"It's a regional drainage problem," Erickson said. "It will take the cooperation from (landowners) involved and fortunately, everyone seems to be cooperating. It's an expensive project and it requires solution. If we can address these kinds of problems early enough in the process, then they won't become problems later."In addition, Magna is expected to extend its operating lease at Bay Meadows to continue racing there for the near future, thus reducing the urgency to move quickly on the proposed track. With groundbreaking in Dixon likely to be 18 months away, and another 18 months to two years required to complete construction of the first major phase of the track, Dixon Downs is at least three years away from opening and probably closer to four, Erickson said.The opening date could also depend on the type of opposition that it receives, and whether there is a court challenge of the environmental impact report. It's also possible the project could wind up requiring a public vote.Erickson said he expects to hear from anti-gambling groups, animal activists, and "all of the forces that always come out any time a major development in California is proposed."But he remains optimistic. "I think that when the community and council sees what the project is, they will see how much it benefits the city of Dixon," he said.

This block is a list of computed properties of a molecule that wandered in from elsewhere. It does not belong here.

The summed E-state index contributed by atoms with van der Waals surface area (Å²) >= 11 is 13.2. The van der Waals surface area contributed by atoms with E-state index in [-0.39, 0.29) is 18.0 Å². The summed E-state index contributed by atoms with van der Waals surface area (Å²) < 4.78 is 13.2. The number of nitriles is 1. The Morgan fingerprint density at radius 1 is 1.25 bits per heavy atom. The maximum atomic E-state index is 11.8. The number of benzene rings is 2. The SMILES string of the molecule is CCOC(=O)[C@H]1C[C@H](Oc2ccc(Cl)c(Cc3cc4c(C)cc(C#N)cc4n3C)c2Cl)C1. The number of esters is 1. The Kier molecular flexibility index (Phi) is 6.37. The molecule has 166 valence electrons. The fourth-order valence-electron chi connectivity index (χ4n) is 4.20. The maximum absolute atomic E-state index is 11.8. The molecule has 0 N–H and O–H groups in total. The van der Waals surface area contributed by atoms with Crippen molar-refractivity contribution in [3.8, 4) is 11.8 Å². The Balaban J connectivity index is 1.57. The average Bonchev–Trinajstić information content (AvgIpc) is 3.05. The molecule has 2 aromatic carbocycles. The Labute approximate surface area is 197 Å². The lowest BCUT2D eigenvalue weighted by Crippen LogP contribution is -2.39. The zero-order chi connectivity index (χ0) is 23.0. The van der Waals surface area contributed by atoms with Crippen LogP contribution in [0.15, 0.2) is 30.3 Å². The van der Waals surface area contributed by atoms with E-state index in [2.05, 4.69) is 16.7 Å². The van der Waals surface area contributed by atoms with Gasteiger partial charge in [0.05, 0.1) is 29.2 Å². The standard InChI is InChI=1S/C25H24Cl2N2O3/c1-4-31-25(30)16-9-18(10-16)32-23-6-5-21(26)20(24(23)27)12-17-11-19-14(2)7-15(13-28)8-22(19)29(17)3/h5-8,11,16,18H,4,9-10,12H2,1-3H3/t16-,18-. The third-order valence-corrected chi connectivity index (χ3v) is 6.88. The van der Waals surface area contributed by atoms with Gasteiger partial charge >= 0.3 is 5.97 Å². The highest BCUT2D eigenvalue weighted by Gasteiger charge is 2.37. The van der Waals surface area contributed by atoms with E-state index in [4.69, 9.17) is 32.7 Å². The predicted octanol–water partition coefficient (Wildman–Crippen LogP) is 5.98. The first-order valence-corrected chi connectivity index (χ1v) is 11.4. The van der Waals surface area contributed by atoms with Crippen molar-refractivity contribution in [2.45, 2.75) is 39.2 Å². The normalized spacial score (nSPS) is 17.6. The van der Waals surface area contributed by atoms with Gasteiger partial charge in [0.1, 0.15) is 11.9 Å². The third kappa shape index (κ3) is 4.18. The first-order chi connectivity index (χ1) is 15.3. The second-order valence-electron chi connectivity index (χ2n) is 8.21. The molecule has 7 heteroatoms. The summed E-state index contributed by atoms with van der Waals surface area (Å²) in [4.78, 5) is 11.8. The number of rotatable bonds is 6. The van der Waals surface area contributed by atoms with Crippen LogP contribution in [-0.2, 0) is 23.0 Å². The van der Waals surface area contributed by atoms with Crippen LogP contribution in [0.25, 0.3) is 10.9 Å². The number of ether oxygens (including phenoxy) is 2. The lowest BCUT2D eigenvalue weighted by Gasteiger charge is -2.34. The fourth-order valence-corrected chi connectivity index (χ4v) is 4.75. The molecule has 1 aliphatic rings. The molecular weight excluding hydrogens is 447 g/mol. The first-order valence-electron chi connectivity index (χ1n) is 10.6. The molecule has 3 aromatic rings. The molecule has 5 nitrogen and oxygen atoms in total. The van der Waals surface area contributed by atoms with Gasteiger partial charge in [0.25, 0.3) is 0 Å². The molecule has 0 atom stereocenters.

Magna Entertainment Corp. expects to formally present project development plans for the proposed Dixon Downs in Northern California to the Dixon City Council by the end of the year.Project consultant Don Erickson said he expects the complicated approval process for the 266-acre parcel, which is alongside U.S. Interstate 80 about 20 miles west of Sacramento, to take from a year to 18 months.Erickson said he has met with Dixon planning staff and representatives from Magna, and anticipates no major changes from the original design, which first went before the public in a community forum held a year ago.He said one issue that has arisen in negotiations with the city is the need to increase job potential for the land, which is zoned for industrial use, not open space. He said a high-end retail building or commercial office space would be added to the original design."Most of the (original) parking lot is gone," Erickson said, to make room for such non-track development.Dixon Downs is intended to be a world-class example of 21st century racetracks, a high-tech gem designed to resemble a Florentine villa. The proposed grandstand would accommodate 5,000 people, with only 1,600 seats overlooking the track. Most of the other seating would be inside in dining rooms and simulcast areas with television monitors stationed in nooks throughout the building.It also would serve as a multi-use pavilion for concerts and other entertainment. The track would include a nine-furlong outer dirt oval, a one-mile turf course, and an inner all-weather training track. There would be stalls for about 1,600 horses.Progress has been slow so far, Erickson said, while officials work out issues related to the project. In the northeast quadrant of the project, for example, a drainage run-off problem was identified.